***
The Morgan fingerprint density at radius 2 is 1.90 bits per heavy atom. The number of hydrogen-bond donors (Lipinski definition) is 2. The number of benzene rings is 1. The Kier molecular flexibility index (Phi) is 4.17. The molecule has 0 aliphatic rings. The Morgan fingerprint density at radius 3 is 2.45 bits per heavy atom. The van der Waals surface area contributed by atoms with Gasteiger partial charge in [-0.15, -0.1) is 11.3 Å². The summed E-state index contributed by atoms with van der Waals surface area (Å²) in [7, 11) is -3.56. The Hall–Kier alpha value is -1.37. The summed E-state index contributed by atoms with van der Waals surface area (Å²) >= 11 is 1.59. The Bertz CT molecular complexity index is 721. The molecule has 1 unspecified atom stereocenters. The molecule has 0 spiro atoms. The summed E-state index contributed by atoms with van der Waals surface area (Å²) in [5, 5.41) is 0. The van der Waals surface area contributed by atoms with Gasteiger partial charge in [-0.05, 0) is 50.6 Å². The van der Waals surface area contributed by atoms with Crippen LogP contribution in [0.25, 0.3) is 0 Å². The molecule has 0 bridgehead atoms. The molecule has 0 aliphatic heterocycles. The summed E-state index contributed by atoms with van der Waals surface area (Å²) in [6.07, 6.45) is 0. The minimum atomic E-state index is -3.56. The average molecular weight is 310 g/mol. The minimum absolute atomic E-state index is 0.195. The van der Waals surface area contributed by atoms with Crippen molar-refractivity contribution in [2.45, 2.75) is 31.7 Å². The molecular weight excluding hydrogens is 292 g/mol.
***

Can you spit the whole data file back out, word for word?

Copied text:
The Morgan fingerprint density at radius 2 is 1.90 bits per heavy atom. The number of hydrogen-bond donors (Lipinski definition) is 2. The number of benzene rings is 1. The Kier molecular flexibility index (Phi) is 4.17. The molecule has 0 aliphatic rings. The Morgan fingerprint density at radius 3 is 2.45 bits per heavy atom. The van der Waals surface area contributed by atoms with Gasteiger partial charge in [-0.15, -0.1) is 11.3 Å². The summed E-state index contributed by atoms with van der Waals surface area (Å²) in [7, 11) is -3.56. The Hall–Kier alpha value is -1.37. The summed E-state index contributed by atoms with van der Waals surface area (Å²) >= 11 is 1.59. The Bertz CT molecular complexity index is 721. The molecule has 1 unspecified atom stereocenters. The molecule has 0 spiro atoms. The summed E-state index contributed by atoms with van der Waals surface area (Å²) in [5, 5.41) is 0. The van der Waals surface area contributed by atoms with Gasteiger partial charge in [-0.05, 0) is 50.6 Å². The van der Waals surface area contributed by atoms with Crippen LogP contribution in [0.25, 0.3) is 0 Å². The molecule has 0 bridgehead atoms. The molecule has 0 aliphatic heterocycles. The summed E-state index contributed by atoms with van der Waals surface area (Å²) in [6.07, 6.45) is 0. The minimum atomic E-state index is -3.56. The average molecular weight is 310 g/mol. The minimum absolute atomic E-state index is 0.195. The van der Waals surface area contributed by atoms with Crippen molar-refractivity contribution in [2.45, 2.75) is 31.7 Å². The molecular weight excluding hydrogens is 292 g/mol.